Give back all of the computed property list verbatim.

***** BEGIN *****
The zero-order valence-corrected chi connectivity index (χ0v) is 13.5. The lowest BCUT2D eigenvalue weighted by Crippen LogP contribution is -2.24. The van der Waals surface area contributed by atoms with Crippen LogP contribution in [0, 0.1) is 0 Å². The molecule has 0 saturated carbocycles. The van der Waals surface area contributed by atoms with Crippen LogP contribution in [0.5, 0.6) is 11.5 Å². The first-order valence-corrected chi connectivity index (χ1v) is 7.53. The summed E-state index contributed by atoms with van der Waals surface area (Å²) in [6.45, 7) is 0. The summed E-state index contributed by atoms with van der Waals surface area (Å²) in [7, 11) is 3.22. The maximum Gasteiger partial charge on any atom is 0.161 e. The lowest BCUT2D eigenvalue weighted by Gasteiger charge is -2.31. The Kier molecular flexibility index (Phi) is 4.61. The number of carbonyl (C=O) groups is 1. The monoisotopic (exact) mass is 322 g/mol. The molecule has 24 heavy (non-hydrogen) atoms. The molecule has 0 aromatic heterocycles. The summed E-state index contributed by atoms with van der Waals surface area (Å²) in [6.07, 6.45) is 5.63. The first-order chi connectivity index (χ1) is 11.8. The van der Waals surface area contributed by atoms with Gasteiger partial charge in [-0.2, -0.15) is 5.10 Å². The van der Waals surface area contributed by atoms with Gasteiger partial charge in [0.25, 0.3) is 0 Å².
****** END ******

The zero-order valence-corrected chi connectivity index (χ0v) is 13.5. The lowest BCUT2D eigenvalue weighted by Crippen LogP contribution is -2.24. The van der Waals surface area contributed by atoms with Crippen LogP contribution in [0, 0.1) is 0 Å². The molecule has 0 saturated carbocycles. The van der Waals surface area contributed by atoms with Crippen LogP contribution in [0.5, 0.6) is 11.5 Å². The first-order valence-corrected chi connectivity index (χ1v) is 7.53. The summed E-state index contributed by atoms with van der Waals surface area (Å²) in [6.45, 7) is 0. The summed E-state index contributed by atoms with van der Waals surface area (Å²) in [7, 11) is 3.22. The maximum Gasteiger partial charge on any atom is 0.161 e. The lowest BCUT2D eigenvalue weighted by Gasteiger charge is -2.31. The Kier molecular flexibility index (Phi) is 4.61. The number of carbonyl (C=O) groups is 1. The monoisotopic (exact) mass is 322 g/mol. The molecule has 24 heavy (non-hydrogen) atoms. The molecule has 0 aromatic heterocycles. The summed E-state index contributed by atoms with van der Waals surface area (Å²) in [6.07, 6.45) is 5.63. The first-order chi connectivity index (χ1) is 11.8. The van der Waals surface area contributed by atoms with Gasteiger partial charge in [-0.2, -0.15) is 5.10 Å². The van der Waals surface area contributed by atoms with Gasteiger partial charge in [0.25, 0.3) is 0 Å².